One of the one percent in 13 million.
[Text and photos by Mayank Austen Soofi]
His arms are covered with tattoos. The right hand look like a mathematician’s notepad scrawled with incomprehensible codes, equations and theories. One tattoo — DL67 — could be a car registration number.
The Delhi Walla meets this man one morning while walking outside the Turkman Gate monument, an entry point to the Walled City. Lying beside the gateway’s fenced boundary, the man is probably in his thirties. A waste picker, his name is Kanhaiya and he collects empty bottles.
Mr Kanhaiya looks like one of the many homeless people of Delhi. His finger nails are dark green. His lined shirt is blackened with dust. His trousers are torn at many places. His white canvass shoes lean towards a muddy-brown shade. His head is resting on a half-filled plastic sack.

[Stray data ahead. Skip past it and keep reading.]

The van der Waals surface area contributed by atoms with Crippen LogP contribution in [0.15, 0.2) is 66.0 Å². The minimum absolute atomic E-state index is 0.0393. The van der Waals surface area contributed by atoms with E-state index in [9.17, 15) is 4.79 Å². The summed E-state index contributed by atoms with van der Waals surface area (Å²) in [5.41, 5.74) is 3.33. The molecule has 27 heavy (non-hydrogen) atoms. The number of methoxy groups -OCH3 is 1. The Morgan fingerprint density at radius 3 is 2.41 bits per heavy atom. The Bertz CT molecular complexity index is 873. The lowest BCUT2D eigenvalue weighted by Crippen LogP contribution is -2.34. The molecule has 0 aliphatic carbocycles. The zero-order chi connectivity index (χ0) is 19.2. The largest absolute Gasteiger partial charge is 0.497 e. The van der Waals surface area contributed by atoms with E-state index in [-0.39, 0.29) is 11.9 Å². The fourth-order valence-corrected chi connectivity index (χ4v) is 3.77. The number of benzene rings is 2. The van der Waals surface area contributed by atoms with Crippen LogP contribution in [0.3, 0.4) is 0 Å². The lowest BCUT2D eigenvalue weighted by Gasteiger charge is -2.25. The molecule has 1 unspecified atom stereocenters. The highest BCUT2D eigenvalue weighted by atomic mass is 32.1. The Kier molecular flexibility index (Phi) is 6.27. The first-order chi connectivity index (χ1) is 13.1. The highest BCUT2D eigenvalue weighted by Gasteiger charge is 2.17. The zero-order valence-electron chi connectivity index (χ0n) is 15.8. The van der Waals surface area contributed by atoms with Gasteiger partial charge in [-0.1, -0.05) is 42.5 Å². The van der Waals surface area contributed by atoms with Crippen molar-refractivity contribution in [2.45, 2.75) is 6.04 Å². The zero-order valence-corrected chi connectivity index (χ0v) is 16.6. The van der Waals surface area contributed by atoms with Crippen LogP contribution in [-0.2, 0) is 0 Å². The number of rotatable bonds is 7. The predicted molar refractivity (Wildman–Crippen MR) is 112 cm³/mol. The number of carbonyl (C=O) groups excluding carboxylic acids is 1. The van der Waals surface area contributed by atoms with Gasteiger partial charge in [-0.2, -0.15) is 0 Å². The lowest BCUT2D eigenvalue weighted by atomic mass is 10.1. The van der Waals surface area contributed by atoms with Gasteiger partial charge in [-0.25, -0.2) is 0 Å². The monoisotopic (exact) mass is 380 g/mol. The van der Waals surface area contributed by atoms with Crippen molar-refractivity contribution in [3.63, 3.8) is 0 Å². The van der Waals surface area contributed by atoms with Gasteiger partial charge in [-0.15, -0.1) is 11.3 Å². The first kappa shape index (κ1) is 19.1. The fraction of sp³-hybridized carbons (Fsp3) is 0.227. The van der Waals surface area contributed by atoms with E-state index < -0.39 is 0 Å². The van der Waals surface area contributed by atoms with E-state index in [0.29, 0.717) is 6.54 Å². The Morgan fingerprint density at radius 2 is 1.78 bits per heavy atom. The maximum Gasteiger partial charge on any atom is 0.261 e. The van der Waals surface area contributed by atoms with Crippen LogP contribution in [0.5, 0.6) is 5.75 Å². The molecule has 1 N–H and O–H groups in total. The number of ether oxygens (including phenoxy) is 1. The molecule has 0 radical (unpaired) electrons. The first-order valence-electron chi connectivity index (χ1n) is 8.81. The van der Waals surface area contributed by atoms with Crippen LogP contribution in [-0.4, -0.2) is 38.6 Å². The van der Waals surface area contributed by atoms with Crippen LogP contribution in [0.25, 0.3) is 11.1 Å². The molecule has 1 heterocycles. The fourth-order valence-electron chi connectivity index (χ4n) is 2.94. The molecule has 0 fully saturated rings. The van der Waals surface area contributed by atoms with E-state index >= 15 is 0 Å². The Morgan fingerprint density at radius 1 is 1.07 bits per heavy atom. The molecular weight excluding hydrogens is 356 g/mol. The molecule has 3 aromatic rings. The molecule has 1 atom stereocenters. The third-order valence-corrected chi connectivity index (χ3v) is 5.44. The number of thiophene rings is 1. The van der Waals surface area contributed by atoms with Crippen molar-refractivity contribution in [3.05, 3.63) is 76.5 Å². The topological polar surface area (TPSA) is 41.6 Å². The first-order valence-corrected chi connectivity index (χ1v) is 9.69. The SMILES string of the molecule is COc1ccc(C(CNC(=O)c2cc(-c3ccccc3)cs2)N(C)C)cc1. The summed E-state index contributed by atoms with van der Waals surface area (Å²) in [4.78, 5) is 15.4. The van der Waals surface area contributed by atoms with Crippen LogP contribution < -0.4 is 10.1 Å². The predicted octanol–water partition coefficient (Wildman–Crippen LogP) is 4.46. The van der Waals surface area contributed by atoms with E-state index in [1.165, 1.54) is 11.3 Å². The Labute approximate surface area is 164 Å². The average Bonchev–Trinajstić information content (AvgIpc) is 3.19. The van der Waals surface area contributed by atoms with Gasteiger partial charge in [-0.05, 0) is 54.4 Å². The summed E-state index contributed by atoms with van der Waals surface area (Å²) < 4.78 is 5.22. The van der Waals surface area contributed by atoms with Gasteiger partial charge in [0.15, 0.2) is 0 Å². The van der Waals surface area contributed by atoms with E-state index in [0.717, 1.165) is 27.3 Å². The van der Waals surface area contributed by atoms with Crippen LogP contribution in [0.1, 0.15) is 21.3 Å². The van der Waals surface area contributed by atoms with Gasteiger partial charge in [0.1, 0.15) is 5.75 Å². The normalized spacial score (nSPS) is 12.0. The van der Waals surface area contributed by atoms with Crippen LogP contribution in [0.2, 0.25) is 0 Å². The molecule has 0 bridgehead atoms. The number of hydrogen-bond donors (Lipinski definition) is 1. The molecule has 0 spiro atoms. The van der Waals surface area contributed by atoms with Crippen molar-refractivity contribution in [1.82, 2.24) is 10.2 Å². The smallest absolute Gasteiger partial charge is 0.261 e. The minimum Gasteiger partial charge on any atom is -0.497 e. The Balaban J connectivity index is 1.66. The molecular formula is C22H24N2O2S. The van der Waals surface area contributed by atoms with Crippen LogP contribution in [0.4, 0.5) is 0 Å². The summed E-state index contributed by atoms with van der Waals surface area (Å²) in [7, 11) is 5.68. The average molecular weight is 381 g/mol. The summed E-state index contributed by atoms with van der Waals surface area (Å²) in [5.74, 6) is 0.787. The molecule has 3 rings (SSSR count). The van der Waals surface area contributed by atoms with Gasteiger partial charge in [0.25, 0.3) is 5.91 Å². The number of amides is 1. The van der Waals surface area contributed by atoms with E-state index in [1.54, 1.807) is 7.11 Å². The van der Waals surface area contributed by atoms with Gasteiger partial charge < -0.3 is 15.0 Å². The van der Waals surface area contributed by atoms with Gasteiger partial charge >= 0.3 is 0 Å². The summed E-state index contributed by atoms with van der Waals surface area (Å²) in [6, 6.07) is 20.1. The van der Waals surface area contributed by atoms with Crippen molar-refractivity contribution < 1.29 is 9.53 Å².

“My woman doesn’t like my hands,” says Mr Kanhaiya. “My children are scared of me. They don’t understand me. I feel frustrated. So I usually stay away from them.”
Dreamily rolling up his shirt’s sleeves, he says, “I will buy new clothes next year… My woman works in a kothi (bungalow) and she was willing to buy me shirtpant (sic) but I told her not to. We don’t have much money, and my brothers often help me to run the house. I myself make about 2,000 rupees monthly. A shopkeeper behind the Delite Cinema daily buys all my bottles… We live in Saket. It has been over a week since I was home.”
A dog appears from beside a lane and starts to bark at Mr Kanhaiya. He shifts his gaze towards the sky and continues to stare upwards. The dog leaves after a few minutes.
Mr Kanhaiya then starts to count something on his fingers. He seems puzzled. Soon afterwards, folding an arm under his head, he turns to me, saying, “Today I will look for bottles outside the Red Fort. But my shoulders are hurting. I think I will rest for a while.”
[This is the 92nd portrait of Mission Delhi project]
At home with tattoos